Frankie Boyle calls out Ricky Gervais over his 'lazy' jokes about trans people

Frankie Boyle has called out Ricky Gervais over his ‘lazy’ jokes about transgender people.

Boyle, 48, hit out at his fellow comic after watching a routine he did containing jokes about trans people, and questioned why The Office star doesn’t have the same respect for the community as he does for animals.

The Scottish star appeared on the Grounded with Louis Theroux podcast when he made the comments.

Boyle said: ‘If you’re a stand-up watching him, you feel like, “oh, that’s someone doing a version of what we do”.

‘But really, it’s that I saw him doing his routine about trans people and I thought it was very lazy.

‘I would like him to have the same respect for trans people as he seems to have for animals. I don’t think that’s a lot to ask.’

The comic, who is also known for his own brand of controversial jokes, said: ‘I mean, look, we know Ricky Gervais, he’s a brilliant actor, he’s a brilliant writer, he’s not a f***ing stand-up comedian!

‘Just ‘cause Ricky Gervais self-identifies as a stand-up comedian, am I supposed to say that he is one? It’s f***ing political correctness gone mad!’

Gervais, 59, has come under fire for his jokes about transgender women in the past, particularly after he targeted Caitlyn Jenner in his 2016 Golden Globes monologue.

He said: ‘I’m going to be nice tonight. I’ve changed – not as much as Bruce Jenner. Obviously.

‘Now Caitlyn Jenner, of course. What a year she’s had! She became a role model for trans people everywhere, showing great bravery in breaking down barriers and destroying stereotypes. She didn’t do a lot for women drivers. But you can’t have everything, can you? Not at the same time.’

In his Humanity special, Gervais went on to say: ‘That’s a clever joke, and I’ll tell you why. It’s layered. The subject of that joke is stereotypes, I’m playing with the notion of stereotypes. So, I start off saying, “She’s a real woman.” Some would say, a liberal progressive attitude.’

He then said he was being criticised for using Caitlyn’s dead name, saying: ‘I saw him on the Olympic games. It won a medal. It was on telly all the time. A big famous man. With a huge, I don’t know. I would never dead-name her. But when she was a man. I’d never dead-name her now, but this is like a flashback. Cause that was his name, this was years ago, right? That was his name, for 58 years, I think.’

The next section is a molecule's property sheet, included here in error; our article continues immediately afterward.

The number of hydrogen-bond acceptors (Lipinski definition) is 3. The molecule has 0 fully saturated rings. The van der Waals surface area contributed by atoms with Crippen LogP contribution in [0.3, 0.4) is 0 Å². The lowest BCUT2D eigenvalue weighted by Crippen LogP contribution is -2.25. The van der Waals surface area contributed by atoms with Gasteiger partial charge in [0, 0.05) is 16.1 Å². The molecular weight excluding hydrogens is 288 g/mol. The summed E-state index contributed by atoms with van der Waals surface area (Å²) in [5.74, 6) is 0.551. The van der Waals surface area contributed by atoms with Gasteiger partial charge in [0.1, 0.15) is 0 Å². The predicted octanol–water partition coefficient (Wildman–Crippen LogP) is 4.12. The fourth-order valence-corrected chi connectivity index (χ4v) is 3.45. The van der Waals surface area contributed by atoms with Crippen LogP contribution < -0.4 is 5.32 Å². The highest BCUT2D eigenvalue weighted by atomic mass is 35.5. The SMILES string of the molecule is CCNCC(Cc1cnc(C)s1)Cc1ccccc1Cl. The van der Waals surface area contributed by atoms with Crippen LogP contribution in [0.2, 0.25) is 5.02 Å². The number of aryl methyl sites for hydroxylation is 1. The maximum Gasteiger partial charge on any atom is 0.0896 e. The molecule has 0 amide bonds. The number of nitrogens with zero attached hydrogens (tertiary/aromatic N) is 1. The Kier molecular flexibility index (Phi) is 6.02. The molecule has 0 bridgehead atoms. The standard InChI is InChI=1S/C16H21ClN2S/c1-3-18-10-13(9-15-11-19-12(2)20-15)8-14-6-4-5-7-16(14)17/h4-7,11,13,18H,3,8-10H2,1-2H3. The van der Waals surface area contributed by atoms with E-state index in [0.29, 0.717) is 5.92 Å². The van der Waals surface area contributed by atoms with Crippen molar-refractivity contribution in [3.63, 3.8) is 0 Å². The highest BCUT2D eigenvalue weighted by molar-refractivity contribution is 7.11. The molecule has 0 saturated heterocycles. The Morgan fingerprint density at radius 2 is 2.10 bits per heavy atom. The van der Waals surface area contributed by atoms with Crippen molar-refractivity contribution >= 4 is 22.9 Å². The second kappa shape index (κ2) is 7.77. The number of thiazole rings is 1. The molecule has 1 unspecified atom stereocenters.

He went on to use Caitlyn’s old name 15 times in the stand-up show.

Other comments included: ‘She’s always identified as a woman. That means she’s a woman. Fine, if that’s the rules. If you feel you’re a woman, you are. I’m not a bigot who thinks having all that done is science going too far.

‘In fact, I don’t think it’s going far enough. ’Cause I’ve always identified as a chimp, right? Well, I am a chimp. If I say I’m a chimp, I am a chimp pre-op. But don’t ever dead-name me. Don’t call me Ricky Gervais again. From now on, you call me Bobo. I’ll be legally a chimp… I’ll be able to use chimp toilets.’

The After Life creator also made a joke in 2019 about not having to ‘wax my big old hairy balls’ to dress up as a transgender activist Jessica Yaniv for Halloween, and made comments deemed to be transphobic in response to a spoof article two months later.

He tweeted: ‘Those awful biological women can never understand what it must be like for you becoming a lovely lady so late in life. They take their girly privileges for granted. Winning at female sports and having their own toilets. Well, enough is enough.’

However, Gervais has denied being transphobic, telling the Hollywood Reporter: ‘I think offense is the collateral damage of free speech, and it’s no reason not to have free speech. That’s what I’d say — it’s the lesser of two evils.

‘Having free speech and some people getting upset by it is the lesser of two evils because not having free speech is horrendous.’

Boyle isn’t the only star to have criticised Gervais’s approach to comedy, with Kumail Nanjiani previously saying during a comedian roundtable: ‘If you’re making some sort of joke where obviously you don’t believe it, but the point of view of the joke is that it’s good that these people are marginalised, I do think that can normalise ideas that would otherwise societally be considered harmful.’

Grounded with Louis Theroux is available on BBC Sounds or wherever you get your podcasts.

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